Gamification and Human Behavior - Case Studies

Goals

To provide 3-4 detailed case studies that highlight how specific technology and/or apps are "gamifying" human behavior. Focus on industries like (but not limited to) financial services, technology, communications, and consumer products.

Early Findings

For the purposes of this research, we defined "gamification" as using technology to turn everyday activities into games where users can score points and compete against other players. Our findings indicate that using gamification serves a duel purpose: it increases consumer engagement while at the same allowing organizations to collect valuable data. During this hour of research, we were able to provide a case study of one popular gamification framework: Octalysis.

Case Study #1: The Octalysis Group

  • Octalysis is a gamification framework founded in 2013 by Yu-kai Chou for use in sectors like human resources (HR) to increase employee motivation in the workplace. Several mainstream brands have implemented the system, including Google, Tesla, Facebook, and LEGO.
  • The system works by mapping "core drives" of human behavior to effectively motivate employees and/or consumers to take desired actions or make certain choices (for example, purchasing a particular product or service). It targets both left-brain drives like logic and right-brain drives like creativity.
  • The Octalysis Group has found that using gamification results in employees and consumers who are 89% more productive and 88% happier.

An Overview of the Octalysis Gamification Framework

  • The first part of the Octalysis framework is the establishment of a sense of meaning for the player. This can take the form of a specific objective, a sense of elitism, or a manufactured "lucky break" that makes a player feel gifted or talented.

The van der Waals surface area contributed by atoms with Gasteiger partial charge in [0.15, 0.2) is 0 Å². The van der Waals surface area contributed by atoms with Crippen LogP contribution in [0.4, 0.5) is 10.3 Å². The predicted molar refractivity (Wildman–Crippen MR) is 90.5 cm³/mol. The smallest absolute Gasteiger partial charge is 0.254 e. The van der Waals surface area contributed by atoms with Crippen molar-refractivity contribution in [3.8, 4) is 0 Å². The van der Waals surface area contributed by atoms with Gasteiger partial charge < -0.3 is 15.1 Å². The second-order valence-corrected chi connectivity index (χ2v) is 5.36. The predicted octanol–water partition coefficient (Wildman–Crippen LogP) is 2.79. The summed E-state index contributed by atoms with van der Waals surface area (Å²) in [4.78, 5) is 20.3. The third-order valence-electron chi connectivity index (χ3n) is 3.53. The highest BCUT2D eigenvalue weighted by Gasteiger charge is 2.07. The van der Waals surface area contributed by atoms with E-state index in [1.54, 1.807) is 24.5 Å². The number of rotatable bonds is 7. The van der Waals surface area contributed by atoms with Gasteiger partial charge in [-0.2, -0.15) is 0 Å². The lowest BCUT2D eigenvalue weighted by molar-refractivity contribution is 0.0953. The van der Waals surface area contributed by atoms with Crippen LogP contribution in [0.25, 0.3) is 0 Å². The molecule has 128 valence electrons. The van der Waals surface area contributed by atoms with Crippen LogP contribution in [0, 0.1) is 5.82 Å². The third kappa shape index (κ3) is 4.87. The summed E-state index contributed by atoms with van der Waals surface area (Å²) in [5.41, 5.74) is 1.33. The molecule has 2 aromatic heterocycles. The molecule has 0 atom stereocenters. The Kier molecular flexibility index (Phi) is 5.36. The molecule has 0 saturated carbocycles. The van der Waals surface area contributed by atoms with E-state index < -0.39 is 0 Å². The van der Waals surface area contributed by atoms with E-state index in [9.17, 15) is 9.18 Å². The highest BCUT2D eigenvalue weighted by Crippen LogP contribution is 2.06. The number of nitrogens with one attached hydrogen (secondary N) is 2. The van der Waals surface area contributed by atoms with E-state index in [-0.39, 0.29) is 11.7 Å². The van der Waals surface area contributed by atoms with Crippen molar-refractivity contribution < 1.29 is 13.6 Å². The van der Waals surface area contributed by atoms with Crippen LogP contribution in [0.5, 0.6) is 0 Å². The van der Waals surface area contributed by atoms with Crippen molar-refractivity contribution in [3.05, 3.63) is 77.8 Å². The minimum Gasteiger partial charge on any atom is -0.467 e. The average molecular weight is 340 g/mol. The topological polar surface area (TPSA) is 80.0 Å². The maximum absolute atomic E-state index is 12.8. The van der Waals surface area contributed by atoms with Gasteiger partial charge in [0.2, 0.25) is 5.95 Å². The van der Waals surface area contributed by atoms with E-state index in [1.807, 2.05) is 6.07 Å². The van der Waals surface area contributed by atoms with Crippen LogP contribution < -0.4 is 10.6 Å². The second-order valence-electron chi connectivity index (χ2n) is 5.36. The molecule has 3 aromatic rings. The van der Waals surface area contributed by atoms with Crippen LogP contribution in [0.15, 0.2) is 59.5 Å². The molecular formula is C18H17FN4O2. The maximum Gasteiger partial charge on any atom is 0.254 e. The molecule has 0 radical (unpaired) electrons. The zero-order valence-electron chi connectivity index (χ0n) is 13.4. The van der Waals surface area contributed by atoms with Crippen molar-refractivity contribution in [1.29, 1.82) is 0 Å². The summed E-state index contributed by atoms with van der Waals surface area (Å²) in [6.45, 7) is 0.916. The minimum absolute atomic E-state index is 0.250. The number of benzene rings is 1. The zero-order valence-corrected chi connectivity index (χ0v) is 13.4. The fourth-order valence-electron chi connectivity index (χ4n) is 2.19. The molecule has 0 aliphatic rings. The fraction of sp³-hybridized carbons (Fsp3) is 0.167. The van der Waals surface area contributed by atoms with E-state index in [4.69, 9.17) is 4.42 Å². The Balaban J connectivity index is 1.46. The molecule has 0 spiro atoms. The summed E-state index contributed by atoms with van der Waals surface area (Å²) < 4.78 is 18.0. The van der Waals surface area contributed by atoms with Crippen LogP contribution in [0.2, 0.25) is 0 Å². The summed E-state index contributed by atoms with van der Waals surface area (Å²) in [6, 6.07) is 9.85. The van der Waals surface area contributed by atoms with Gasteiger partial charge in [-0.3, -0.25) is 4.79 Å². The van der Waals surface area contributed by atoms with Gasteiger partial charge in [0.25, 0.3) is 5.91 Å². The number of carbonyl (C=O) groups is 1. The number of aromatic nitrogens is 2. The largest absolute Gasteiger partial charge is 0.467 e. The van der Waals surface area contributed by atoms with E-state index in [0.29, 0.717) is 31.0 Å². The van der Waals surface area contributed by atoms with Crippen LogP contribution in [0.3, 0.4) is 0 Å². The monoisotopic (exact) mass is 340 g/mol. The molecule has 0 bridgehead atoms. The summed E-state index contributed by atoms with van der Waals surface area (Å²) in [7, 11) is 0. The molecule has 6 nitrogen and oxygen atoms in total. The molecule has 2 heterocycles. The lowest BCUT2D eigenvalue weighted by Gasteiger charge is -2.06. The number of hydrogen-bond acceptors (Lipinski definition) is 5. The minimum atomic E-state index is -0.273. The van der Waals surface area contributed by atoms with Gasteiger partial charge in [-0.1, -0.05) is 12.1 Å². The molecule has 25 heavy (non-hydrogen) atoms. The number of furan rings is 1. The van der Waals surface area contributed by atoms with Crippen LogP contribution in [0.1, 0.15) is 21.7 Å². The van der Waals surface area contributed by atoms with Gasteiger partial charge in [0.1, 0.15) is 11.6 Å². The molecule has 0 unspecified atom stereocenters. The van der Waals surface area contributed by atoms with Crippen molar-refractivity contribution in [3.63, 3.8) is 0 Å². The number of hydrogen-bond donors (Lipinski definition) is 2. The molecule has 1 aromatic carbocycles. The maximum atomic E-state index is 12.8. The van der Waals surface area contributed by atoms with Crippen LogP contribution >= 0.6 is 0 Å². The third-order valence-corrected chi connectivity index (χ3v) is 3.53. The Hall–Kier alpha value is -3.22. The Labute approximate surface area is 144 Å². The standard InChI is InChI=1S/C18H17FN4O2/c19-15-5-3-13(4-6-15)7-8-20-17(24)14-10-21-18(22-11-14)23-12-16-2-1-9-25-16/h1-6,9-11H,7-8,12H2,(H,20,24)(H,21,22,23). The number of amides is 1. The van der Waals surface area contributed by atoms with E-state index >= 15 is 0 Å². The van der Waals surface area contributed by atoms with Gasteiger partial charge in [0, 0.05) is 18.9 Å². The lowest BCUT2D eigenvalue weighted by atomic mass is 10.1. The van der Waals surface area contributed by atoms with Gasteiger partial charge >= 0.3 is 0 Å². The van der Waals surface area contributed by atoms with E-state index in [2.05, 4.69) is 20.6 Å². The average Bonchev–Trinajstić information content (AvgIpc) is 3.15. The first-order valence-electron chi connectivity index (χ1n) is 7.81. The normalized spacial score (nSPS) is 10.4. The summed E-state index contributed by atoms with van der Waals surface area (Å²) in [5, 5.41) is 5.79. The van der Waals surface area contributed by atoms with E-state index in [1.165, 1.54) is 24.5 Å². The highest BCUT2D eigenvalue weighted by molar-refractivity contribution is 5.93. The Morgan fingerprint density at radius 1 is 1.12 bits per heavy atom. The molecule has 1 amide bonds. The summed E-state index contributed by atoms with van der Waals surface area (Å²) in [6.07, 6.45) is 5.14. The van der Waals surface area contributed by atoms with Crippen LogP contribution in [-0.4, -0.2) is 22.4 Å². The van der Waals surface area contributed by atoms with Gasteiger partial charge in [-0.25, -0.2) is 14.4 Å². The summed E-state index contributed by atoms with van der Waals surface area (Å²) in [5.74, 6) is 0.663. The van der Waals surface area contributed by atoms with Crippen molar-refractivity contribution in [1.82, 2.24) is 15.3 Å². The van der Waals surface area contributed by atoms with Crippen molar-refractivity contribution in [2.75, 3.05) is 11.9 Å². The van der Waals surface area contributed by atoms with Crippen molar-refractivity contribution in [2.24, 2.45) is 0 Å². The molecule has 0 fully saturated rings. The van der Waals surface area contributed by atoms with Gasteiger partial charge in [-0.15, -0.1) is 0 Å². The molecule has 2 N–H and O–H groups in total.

• Personal development and accomplishment take this sense of meaning to the next level as players overcome challenges to earn points, awards, or some other recognition.
  • The next level of the framework is empowerment, where players reach milestones or get to "see the results of their creativity."
  • The framework simulates feelings of ownership and possession in players through the use of avatars, "virtual goods," collections, and/or "exchangeable points." This satisfies an innate human desire to "accumulate wealth."
  • Gamification also incorporates the natural urge for social influence through friending, mentoring, community forums, or group events.
  • The Octalysis framework uses the concept of scarcity to create a sense of "wanting something because [players] can’t have it." One popular way of creating scarcity is through "appointment dynamics," which is where players have to return to a game within a certain time frame to claim a reward.
  • Another element of the framework is fostering curiosity where players naturally want to see what happens next.
  • The final principle of the Octalysis framework is loss and avoidance. Players continue participating to avoid fear of missing out (FOMO), progress loss, or some other sense of a lost opportunity.

Proprietary Research

In addition to this public search, we scanned our proprietary research database of over 1 million sources and were unable to find any specific research reports that address your goals.

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